Reflections on Gardner Campbell’s Ideas

DS106, Food for Thought, LwICT, Read/Write Web, Reflection 1 Comment »

The purpose of this post is two-fold. Although I am reflecting on both an article and a video by Gardner Campbell as part of my DS106 online course, I also want to introduce regular readers to the concept of a “Personal Cyberinfrastructure” that is definitely going to empower University students and, in time, perhaps even our own high school students.

In this first formal writing assignment of the DS106 course, students are asked to reflect on Gardner Campbell’s “A Personal Cyberinfrastructure” article and his YouTube video entitled “No Digital Facelifts: Thinking the Unthinkable About Open Educational Experiences”.

I will reflect on Gardner Campbell’s ideas by reacting to the following three questions:

1.     Why do people not want a bag of gold?
For all readers to gain a better understanding of Gardner Campbell’s “bag of gold” question, you must, at least, view the first 3:30 minutes of his above YouTube video. Furthermore, all readers will be particularly impressed with the talents of Tim Owens, who took this portion of Gardner’s audio track and, using the kinetic typography animation technique, created a very powerful Vimeo video called “Bag of Gold”.

Based on my past experience as an Education Technology Consultant in the K-12 environment, I believe that educators may reject a “bag of gold”, particularly a bag of new, “technology-related gold” for the following reasons:

  • Educators today are overwhelmed with all the additional tasks they are requested to do over and above their normal teaching duties. Hence any additional tasks, which may be perceived as requiring more effort and time commitment, are simply refused or ignored.
  • There is not enough time to teach the prescribed curriculum, let alone learn how to integrate technology.
  • The benefits are not perceived to be worth the time investment.
  • With new technology, many teachers are no longer the “experts”. This imbalance can cause some educators to feel threatened when teaching students who are now more experienced in their own technology-rich environment.
  • Some senior teachers may have lost their motivation to learn new things outside their own particular subject area(s) and may be quite content to maintain the status quo.
  • Too often new “bags of technology gold” may exhibit “hiccups” (e.g. loss on Internet connection) where one has to, not only plan a technology-related activity but also, prepare a non-technology alternative to reinforce curricular concepts.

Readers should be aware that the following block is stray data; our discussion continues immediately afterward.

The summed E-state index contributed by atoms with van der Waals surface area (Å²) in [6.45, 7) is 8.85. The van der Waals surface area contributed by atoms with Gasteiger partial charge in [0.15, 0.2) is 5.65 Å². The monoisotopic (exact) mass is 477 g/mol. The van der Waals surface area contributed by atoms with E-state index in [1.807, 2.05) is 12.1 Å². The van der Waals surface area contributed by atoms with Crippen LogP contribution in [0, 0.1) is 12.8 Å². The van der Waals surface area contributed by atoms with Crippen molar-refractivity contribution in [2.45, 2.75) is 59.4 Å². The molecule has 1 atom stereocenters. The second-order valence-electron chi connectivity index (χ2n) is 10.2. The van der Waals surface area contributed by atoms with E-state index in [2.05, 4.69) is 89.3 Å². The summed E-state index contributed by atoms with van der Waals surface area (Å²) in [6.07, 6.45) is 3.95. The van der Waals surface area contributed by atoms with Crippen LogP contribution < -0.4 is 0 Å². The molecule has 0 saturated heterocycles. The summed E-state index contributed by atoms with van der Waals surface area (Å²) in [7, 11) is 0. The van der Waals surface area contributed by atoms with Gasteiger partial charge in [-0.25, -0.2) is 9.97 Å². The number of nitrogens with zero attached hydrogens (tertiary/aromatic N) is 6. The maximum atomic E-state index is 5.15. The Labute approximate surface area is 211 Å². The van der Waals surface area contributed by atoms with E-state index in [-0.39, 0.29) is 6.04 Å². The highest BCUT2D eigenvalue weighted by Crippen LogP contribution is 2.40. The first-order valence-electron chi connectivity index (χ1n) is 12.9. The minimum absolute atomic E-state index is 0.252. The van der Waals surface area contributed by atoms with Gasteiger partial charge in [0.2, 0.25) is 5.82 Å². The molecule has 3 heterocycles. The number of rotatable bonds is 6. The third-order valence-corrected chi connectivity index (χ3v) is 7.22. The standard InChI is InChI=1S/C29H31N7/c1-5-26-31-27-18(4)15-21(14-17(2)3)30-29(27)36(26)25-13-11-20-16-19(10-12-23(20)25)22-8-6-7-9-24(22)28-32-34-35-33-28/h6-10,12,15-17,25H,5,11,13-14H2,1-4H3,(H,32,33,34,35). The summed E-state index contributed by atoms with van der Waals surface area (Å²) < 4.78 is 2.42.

• One “bag of gold” is not enough; some teachers require a “bag of gold (e.g. computer) for each student, before they are willing to consider integrating technology into classroom practice.
  • It is easier to reject and pass the “bag of gold” on to a colleague, who can become the school “expert” rather than becoming a “risk-taker” and learn to use technology with one’s students.

2.     What is a digital facelift?
I interpret a digital facelift as adopting a new approach that has the potential to be innovative while one fails to take advantage of these new opportunities because such individuals are so entrenched in their old ways.

For example, many readers have witnessed the short “broken iPad” video that clearly demonstrates how a young child can become somewhat confused when the new skills, which they have acquired, no longer apply to the “old technology”. However, I am very concerned with a limited number of teachers who continue to apply old skills to new technology.

To help the reader better understand this situation, I will illustrate a rather rare scene that I have witnessed. Several years ago, some schools in my division were purchasing interactive whiteboards. These interactive devices displayed, through a projector, the software application that was on the teacher’s computer. The potential for engagement was the interactivity that occurred when a student used the whiteboard “pen” or his/her finger to activate or drag elements on the screen.

Unfortunately, I did witness one situation where the potential student engagement was forfeited because the teacher only seemed to recognize the similarity in the word “board” between “chalk board” and “white board”. This individual simply used the whiteboard as a projection screen and if a classroom whiteboard activity was merited, no students were allowed near the board as this new technology was reserved exclusively for the teacher who continued to teach “from the front of the class”. I can only hope that with time and experience, this teacher relinquished control and allowed the class to become engaged in their own learning through “hands-on” interaction with this powerful technology.